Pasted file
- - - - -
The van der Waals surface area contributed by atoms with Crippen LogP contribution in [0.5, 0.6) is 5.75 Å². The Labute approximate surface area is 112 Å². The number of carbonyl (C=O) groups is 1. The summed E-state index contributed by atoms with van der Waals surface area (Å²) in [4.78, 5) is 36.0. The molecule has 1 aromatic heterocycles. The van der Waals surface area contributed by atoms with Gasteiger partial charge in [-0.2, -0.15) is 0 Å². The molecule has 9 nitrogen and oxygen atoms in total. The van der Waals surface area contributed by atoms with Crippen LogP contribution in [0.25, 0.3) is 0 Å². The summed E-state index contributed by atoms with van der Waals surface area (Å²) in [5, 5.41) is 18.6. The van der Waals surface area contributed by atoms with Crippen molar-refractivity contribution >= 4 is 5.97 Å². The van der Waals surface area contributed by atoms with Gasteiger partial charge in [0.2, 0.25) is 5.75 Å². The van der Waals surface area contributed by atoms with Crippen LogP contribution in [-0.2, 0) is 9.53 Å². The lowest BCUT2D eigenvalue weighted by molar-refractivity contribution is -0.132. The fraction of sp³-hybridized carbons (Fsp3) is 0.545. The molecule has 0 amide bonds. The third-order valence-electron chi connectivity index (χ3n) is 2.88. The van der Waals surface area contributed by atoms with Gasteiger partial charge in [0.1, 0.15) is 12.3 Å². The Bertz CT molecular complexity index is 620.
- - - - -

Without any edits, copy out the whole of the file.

The van der Waals surface area contributed by atoms with Crippen LogP contribution in [0.5, 0.6) is 5.75 Å². The Labute approximate surface area is 112 Å². The number of carbonyl (C=O) groups is 1. The summed E-state index contributed by atoms with van der Waals surface area (Å²) in [4.78, 5) is 36.0. The molecule has 1 aromatic heterocycles. The van der Waals surface area contributed by atoms with Gasteiger partial charge in [-0.2, -0.15) is 0 Å². The molecule has 9 nitrogen and oxygen atoms in total. The van der Waals surface area contributed by atoms with Crippen LogP contribution in [0.25, 0.3) is 0 Å². The summed E-state index contributed by atoms with van der Waals surface area (Å²) in [5, 5.41) is 18.6. The van der Waals surface area contributed by atoms with Crippen molar-refractivity contribution >= 4 is 5.97 Å². The van der Waals surface area contributed by atoms with Gasteiger partial charge in [0.2, 0.25) is 5.75 Å². The van der Waals surface area contributed by atoms with Crippen LogP contribution in [-0.2, 0) is 9.53 Å². The lowest BCUT2D eigenvalue weighted by molar-refractivity contribution is -0.132. The fraction of sp³-hybridized carbons (Fsp3) is 0.545. The molecule has 0 amide bonds. The third-order valence-electron chi connectivity index (χ3n) is 2.88. The van der Waals surface area contributed by atoms with Gasteiger partial charge in [0.1, 0.15) is 12.3 Å². The Bertz CT molecular complexity index is 620.